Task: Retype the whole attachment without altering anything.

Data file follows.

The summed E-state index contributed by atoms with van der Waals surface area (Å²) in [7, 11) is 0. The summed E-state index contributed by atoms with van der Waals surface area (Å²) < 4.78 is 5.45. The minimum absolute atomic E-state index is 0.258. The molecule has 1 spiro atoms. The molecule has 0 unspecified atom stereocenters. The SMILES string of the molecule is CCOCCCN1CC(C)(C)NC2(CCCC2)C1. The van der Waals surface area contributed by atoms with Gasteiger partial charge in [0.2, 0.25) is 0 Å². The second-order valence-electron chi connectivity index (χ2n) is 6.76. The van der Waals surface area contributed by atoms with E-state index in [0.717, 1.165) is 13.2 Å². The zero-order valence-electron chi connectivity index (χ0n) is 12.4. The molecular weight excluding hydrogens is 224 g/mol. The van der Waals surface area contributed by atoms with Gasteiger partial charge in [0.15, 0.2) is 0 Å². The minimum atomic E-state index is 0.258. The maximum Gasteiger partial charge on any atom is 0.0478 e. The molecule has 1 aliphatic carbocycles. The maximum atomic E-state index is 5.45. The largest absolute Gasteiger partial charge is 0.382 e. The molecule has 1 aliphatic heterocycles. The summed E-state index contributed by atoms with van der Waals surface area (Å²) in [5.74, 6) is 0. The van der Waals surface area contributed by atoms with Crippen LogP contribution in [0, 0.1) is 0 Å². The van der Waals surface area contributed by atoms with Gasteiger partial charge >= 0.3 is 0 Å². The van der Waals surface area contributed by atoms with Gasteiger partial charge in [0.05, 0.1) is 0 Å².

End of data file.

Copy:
The summed E-state index contributed by atoms with van der Waals surface area (Å²) in [7, 11) is 0. The summed E-state index contributed by atoms with van der Waals surface area (Å²) < 4.78 is 5.45. The minimum absolute atomic E-state index is 0.258. The molecule has 1 spiro atoms. The molecule has 0 unspecified atom stereocenters. The SMILES string of the molecule is CCOCCCN1CC(C)(C)NC2(CCCC2)C1. The van der Waals surface area contributed by atoms with Gasteiger partial charge in [0.2, 0.25) is 0 Å². The second-order valence-electron chi connectivity index (χ2n) is 6.76. The van der Waals surface area contributed by atoms with E-state index in [0.717, 1.165) is 13.2 Å². The zero-order valence-electron chi connectivity index (χ0n) is 12.4. The molecular weight excluding hydrogens is 224 g/mol. The van der Waals surface area contributed by atoms with Gasteiger partial charge in [0.15, 0.2) is 0 Å². The minimum atomic E-state index is 0.258. The maximum Gasteiger partial charge on any atom is 0.0478 e. The molecule has 1 aliphatic carbocycles. The maximum atomic E-state index is 5.45. The largest absolute Gasteiger partial charge is 0.382 e. The molecule has 1 aliphatic heterocycles. The summed E-state index contributed by atoms with van der Waals surface area (Å²) in [5.74, 6) is 0. The van der Waals surface area contributed by atoms with Crippen LogP contribution in [0, 0.1) is 0 Å². The van der Waals surface area contributed by atoms with Gasteiger partial charge >= 0.3 is 0 Å². The van der Waals surface area contributed by atoms with Gasteiger partial charge in [0.05, 0.1) is 0 Å².